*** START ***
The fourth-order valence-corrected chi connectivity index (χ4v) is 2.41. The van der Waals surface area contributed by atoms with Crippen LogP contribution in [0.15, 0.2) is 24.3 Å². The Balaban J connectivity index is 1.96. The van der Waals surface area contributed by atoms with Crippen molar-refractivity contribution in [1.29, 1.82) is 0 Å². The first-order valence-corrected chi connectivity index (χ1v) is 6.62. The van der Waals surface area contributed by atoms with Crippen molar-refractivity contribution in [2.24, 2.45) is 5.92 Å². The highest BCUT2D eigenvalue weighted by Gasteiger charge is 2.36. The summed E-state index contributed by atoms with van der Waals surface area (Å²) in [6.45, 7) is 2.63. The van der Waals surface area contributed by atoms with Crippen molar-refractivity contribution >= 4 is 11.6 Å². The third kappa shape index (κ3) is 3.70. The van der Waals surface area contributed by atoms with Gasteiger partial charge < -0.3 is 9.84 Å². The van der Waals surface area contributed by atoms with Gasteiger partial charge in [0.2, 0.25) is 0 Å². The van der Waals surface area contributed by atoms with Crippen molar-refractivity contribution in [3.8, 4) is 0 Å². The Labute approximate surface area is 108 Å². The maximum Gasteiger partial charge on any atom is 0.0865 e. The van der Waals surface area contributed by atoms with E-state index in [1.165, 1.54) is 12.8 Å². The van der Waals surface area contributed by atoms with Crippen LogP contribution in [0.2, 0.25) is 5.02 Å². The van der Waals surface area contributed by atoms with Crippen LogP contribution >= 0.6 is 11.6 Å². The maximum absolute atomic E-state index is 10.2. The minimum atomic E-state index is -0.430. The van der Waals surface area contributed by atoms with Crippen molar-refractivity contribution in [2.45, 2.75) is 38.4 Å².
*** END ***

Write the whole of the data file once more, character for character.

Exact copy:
The fourth-order valence-corrected chi connectivity index (χ4v) is 2.41. The van der Waals surface area contributed by atoms with Crippen LogP contribution in [0.15, 0.2) is 24.3 Å². The Balaban J connectivity index is 1.96. The van der Waals surface area contributed by atoms with Crippen molar-refractivity contribution in [1.29, 1.82) is 0 Å². The first-order valence-corrected chi connectivity index (χ1v) is 6.62. The van der Waals surface area contributed by atoms with Crippen molar-refractivity contribution in [2.24, 2.45) is 5.92 Å². The highest BCUT2D eigenvalue weighted by Gasteiger charge is 2.36. The summed E-state index contributed by atoms with van der Waals surface area (Å²) in [6.45, 7) is 2.63. The van der Waals surface area contributed by atoms with Crippen molar-refractivity contribution >= 4 is 11.6 Å². The third kappa shape index (κ3) is 3.70. The van der Waals surface area contributed by atoms with Gasteiger partial charge < -0.3 is 9.84 Å². The van der Waals surface area contributed by atoms with Gasteiger partial charge in [0.2, 0.25) is 0 Å². The van der Waals surface area contributed by atoms with Crippen molar-refractivity contribution in [3.8, 4) is 0 Å². The Labute approximate surface area is 108 Å². The maximum Gasteiger partial charge on any atom is 0.0865 e. The van der Waals surface area contributed by atoms with E-state index in [1.165, 1.54) is 12.8 Å². The van der Waals surface area contributed by atoms with Crippen LogP contribution in [0.2, 0.25) is 5.02 Å². The van der Waals surface area contributed by atoms with Crippen LogP contribution >= 0.6 is 11.6 Å². The maximum absolute atomic E-state index is 10.2. The minimum atomic E-state index is -0.430. The van der Waals surface area contributed by atoms with Crippen molar-refractivity contribution in [2.45, 2.75) is 38.4 Å².